Writes the reader: “While I agree with the last point, I have a question on the middle sentence above. While we can easily monitor M2 money supply growth, this only provides half of the picture of money (the supply side).
“The demand for money is the tricky part to measure. Yes, the University of Michigan’s (and others’) consumer sentiment figures are subjective, but isn’t that where the value comes in? Is the consumer sentiment figure a reliable data point on an individual’s demand for money, specifically, the demand to hold cash balances?
“Increases in consumer sentiment may lead to lower demand to hold cash balances, leading consumers to open their wallets, ultimately proving inflationary with more dollars in circulation. Is there a better gauge of consumer demand for money than these consumer sentiment figures?”
The 5: Great question. It’s a reminder of what smart readers we’re privileged to have.
Yes, as Jim Rickards is wont to remind us, inflation is a ham-and-cheese sandwich that requires both ham and cheese — money supply and money demand. Conventional economists, and even some contrarians, overlook the demand part, or what’s sometimes called the velocity of money: How willing are people to borrow and spend all that money the central bankers are creating?
Over long stretches of time, it’s obvious when velocity is really high (the late ’70s) and really low (the Panic of 2008). But unlike money supply, there’s no really good measurement of velocity from week to week and month to month.
Is consumer sentiment an acceptable proxy? We don’t see much correlation between consumer sentiment and the consumer price index… although a large drop in consumer sentiment sometimes foretells the onset of recession.
Best answer we can offer on the fly…
“I called to express my anger and disappointment,” a reader writes, “in your policy of having two separate technology newsletters (with the same editor) with differing annual fees and differing recommendations.
“Because I have subscribed to the less expensive newsletter, does that mean that I will only get ‘second-rate’ investment advice as compared with the one costing 50 times as much?
“It is beyond my ken to understand how you can promulgate such a foolish policy. How does your editor decide in which newsletter to recommend particular investments? When I called, your customer representative said that the more expensive newsletter had ‘more involved’ recommendations. What is that supposed to mean?”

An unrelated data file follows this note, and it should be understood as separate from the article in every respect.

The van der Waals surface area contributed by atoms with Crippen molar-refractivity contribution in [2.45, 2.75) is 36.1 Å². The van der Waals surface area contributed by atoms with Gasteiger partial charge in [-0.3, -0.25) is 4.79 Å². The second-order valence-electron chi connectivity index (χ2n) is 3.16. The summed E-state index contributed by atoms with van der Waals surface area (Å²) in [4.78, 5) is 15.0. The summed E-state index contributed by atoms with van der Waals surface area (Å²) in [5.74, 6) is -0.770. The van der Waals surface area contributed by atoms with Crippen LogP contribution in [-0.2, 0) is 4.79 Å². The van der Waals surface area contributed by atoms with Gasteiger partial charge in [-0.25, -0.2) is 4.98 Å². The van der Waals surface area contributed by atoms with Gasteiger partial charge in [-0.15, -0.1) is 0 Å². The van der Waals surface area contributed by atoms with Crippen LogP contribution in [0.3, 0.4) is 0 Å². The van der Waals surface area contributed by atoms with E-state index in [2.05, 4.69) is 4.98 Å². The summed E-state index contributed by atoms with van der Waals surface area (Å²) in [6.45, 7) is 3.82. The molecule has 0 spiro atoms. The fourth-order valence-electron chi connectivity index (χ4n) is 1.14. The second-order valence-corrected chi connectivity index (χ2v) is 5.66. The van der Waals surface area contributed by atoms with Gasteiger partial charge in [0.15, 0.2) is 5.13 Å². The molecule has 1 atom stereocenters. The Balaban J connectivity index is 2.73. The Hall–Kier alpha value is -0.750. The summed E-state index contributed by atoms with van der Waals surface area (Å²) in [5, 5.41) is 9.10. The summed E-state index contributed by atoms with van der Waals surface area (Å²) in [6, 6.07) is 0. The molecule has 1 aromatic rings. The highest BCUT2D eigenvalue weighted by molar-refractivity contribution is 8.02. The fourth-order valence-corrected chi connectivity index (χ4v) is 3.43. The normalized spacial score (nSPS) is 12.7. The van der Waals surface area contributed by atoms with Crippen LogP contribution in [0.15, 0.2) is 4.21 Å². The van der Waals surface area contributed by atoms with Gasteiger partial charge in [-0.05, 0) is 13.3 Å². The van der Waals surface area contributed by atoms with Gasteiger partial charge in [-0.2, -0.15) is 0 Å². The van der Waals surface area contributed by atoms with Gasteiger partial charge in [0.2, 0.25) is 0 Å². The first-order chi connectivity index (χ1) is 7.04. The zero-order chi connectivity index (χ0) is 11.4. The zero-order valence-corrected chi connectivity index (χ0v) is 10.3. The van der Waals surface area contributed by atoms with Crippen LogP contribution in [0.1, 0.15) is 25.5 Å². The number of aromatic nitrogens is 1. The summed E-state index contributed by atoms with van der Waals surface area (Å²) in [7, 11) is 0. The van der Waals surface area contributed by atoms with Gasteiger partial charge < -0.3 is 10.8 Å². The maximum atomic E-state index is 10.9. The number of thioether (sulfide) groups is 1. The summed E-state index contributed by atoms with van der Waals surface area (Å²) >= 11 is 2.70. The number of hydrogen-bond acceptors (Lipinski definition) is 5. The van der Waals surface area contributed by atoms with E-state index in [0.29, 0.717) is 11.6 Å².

The 5: We’re sorry your concerns weren’t adequately addressed over the phone. Here’s the deal.
Technology Profits Confidential is our entry-level tech and biotech newsletter. Rest assured every recommendation is thoroughly researched and considered before it’s published.
Breakthrough Technology Alert has a different mission. The aim is to identify tech and biotech names with dramatically higher profit potential. Ideally, they can deliver on that potential in a period of months, not years.
We charge the significantly higher price for a number of reasons. First, the risk-reward ratio is higher, so it’s not a place for beginners. Readers need to go in eyes wide open and know these plays are more speculative. For instance, it could be a drug company whose fortunes hinge on a single blockbuster. If FDA approval were denied, that would be very bad news.
Second, the stocks tend to have a smaller market cap — millions, not billions — and they’re more thinly traded; if we published them in an entry-level newsletter to tens of thousands of people, we’d artificially goose the share price, only to see it crash again. That would be bad for us and bad for readers.
Hope that explains why we do what we do…
Best regards,
Dave Gonigam
The 5 Min. Forecast


As mentioned above, we’ve been on the personalized medicine beat here at Agora Financial for eight years. It’s still not mainstream news. But for reasons you’re about to see, that’s set to change very soon. Aaron Gentzler, publisher of our technology franchise, explains…

Superman Flies Again: The Wealth Story
of the Decade Ahead

Christopher Reeve made a perfect Superman.